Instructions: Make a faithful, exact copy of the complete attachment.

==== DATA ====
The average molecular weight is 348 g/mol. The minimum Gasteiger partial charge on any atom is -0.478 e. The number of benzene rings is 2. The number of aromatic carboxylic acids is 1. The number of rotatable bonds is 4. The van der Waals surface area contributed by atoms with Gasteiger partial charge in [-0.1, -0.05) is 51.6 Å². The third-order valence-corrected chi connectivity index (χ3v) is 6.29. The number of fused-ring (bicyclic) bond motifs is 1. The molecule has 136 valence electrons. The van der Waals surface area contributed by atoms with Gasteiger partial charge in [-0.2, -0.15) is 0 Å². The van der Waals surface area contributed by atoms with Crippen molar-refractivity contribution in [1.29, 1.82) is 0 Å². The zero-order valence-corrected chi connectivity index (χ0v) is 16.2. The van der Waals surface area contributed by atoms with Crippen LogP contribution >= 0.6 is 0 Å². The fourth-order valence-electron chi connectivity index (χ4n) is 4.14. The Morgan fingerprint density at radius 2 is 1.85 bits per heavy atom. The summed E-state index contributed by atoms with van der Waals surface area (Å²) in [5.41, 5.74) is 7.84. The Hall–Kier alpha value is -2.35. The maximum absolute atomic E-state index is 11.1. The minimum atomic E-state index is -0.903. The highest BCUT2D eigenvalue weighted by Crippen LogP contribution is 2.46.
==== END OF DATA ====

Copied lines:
The average molecular weight is 348 g/mol. The minimum Gasteiger partial charge on any atom is -0.478 e. The number of benzene rings is 2. The number of aromatic carboxylic acids is 1. The number of rotatable bonds is 4. The van der Waals surface area contributed by atoms with Gasteiger partial charge in [-0.1, -0.05) is 51.6 Å². The third-order valence-corrected chi connectivity index (χ3v) is 6.29. The number of fused-ring (bicyclic) bond motifs is 1. The molecule has 136 valence electrons. The van der Waals surface area contributed by atoms with Gasteiger partial charge in [-0.2, -0.15) is 0 Å². The van der Waals surface area contributed by atoms with Crippen molar-refractivity contribution in [1.29, 1.82) is 0 Å². The zero-order valence-corrected chi connectivity index (χ0v) is 16.2. The van der Waals surface area contributed by atoms with Crippen LogP contribution >= 0.6 is 0 Å². The fourth-order valence-electron chi connectivity index (χ4n) is 4.14. The Morgan fingerprint density at radius 2 is 1.85 bits per heavy atom. The summed E-state index contributed by atoms with van der Waals surface area (Å²) in [5.41, 5.74) is 7.84. The Hall–Kier alpha value is -2.35. The maximum absolute atomic E-state index is 11.1. The minimum atomic E-state index is -0.903. The highest BCUT2D eigenvalue weighted by Crippen LogP contribution is 2.46.